By Amanda Morrall
Following a late start to my day today nursing a sick child, I stumbled into the office at precisely 11:11 am, just in time to see the website traffic numbers on our new billboard flash to 111. A few minutes earlier, driving into work, panicking over my tardiness, I gazed up at the digital clock on my car, (set five minutes early) which also flashed 11:11 a.m. If you believe the new age spiritualists, I've aligned myself with a portal to heaven (or hell).
I'm not sure what it all means but this edition of Take Five (for better or worse) can be construed as a financial wake up call. Not particularly cheery but a nudge along the path to a better place I hope.
A good weekend to you all.
1) Financial senility
More good news, not, about ageing. According to this blog from themillionairenurse.com financial senility starts to kick in around 60 and it's all down hill from there. I don't read much into research studies any more as invariably they're contradicted the next week by another study. Also, you can't make generalisations.
If Warren Buffett is losing his edge, (which I doubt) I'll blame it on the markets.
Still, there is something to be said for maintaining good health and fitness and staying intellectually spry (part and parcel of financiall well-being), a point said blogger attempts to make offering the following tips to stave off financial torpor and stupidity.
- Staying in good health helps your brain.
- Staying in good health means adequate sleep, good nutrition, and exercising regularly.
- Keeping mentally active helps you think. (TV is a brain-drain)
- To stay on top of your personal finances, you have to continue to learn (life long learning is one of my favourite alliterative phrases…).
- The older you are, the more your finances should be on auto-pilot, with index funds and age based investments that are annually rebalanced.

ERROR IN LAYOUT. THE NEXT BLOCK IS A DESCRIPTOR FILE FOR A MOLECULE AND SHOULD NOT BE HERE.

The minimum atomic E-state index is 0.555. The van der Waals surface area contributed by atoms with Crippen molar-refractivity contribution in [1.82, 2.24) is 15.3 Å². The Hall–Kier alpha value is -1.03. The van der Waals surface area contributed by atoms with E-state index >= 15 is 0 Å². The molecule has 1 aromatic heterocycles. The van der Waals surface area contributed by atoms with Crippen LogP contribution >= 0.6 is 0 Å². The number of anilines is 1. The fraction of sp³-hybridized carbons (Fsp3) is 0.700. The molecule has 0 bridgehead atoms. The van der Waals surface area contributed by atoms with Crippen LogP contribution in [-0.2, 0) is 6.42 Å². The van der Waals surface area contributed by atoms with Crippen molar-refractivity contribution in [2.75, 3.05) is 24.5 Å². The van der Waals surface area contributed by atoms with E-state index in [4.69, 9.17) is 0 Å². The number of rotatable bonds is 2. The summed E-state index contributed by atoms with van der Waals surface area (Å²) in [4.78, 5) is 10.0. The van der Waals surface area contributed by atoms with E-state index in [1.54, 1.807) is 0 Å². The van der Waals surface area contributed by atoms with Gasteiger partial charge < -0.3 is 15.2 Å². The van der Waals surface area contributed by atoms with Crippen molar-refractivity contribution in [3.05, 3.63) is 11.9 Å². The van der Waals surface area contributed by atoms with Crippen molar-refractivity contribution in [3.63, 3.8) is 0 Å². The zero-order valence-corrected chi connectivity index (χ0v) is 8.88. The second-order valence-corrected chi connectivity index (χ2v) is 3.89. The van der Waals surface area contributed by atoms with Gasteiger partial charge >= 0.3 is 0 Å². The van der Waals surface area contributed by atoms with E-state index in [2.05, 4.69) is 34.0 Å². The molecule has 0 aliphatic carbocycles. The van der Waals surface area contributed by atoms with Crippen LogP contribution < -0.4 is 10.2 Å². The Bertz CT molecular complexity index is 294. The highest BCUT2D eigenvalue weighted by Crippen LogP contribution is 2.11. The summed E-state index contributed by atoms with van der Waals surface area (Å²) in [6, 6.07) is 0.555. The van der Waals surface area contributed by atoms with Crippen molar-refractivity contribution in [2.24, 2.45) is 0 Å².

- You need a trusted adviser-and not that old geezer you’ve always used-he may be worse off cognitively than you are.
2) The perfect lifestyle
There's no such thing as perfect and yet lifestyle designers would have us believe otherwise. That's how they get rich, selling the dream of having it all.
I'm not so cynical as to believe that balance in life is not achievable, but tend to agree with this blogger from moneymamba.com that lifestyle designers present a bit like the Wizard of Oz; all powerful and knowing but really a bit fraudulent when you scratch the surface.
Pull back the curtain first before you buy everything they're selling and saying hook, link and sinker.
3) Wake up and save yourself
I despair for younger generations naive enough to believe 'she'll be right' and the government will save them at the end of day if they haven't done much to look after their own interests. The writing is on the wall that social securities programmes are fast coming to an end.
Is a sense of entitlement holding you back from saving yourself? Take this quiz on WiseBread.com
Having a mentor, as per the suggestion of "financialsamurai" is also a good idea.
4) Bye bye pork pensions
Okay, it's been an exceptionally volatile period. That much I'll admit. However, I'm increasingly worried about the security of public pensions. In truth I don't think they'll be anything of them when I retire.
It didn't help reading this piece in the Globe and Mail noting how the CPP (Canadian Pension Plan) has lost more than CND$1.2 billion in the last quarter alone.The investment board that runs the fund is casting about for opportunities outside the stock markets to level off the effects.
I was curious to know how the Canadian losses stacked up relative to the New Zealand Super Fund so decided to looked it up on their website.
Since June 30, 2011, the fund has lost double that amount; NZ$2.4 billion. Granted the fund was at all time high of NZ$19 billion end of June but NZ$2.4 billion? Ouch.
5) Your own worst enemy
It's often said that man's worst enemy is his mind. Based on years of personal research, I believe that to be true.
In the case of investors this old adage has proven correct time and time again with investors shifting in and out of markets at precisely the wrong time due to the heighten fear of losses.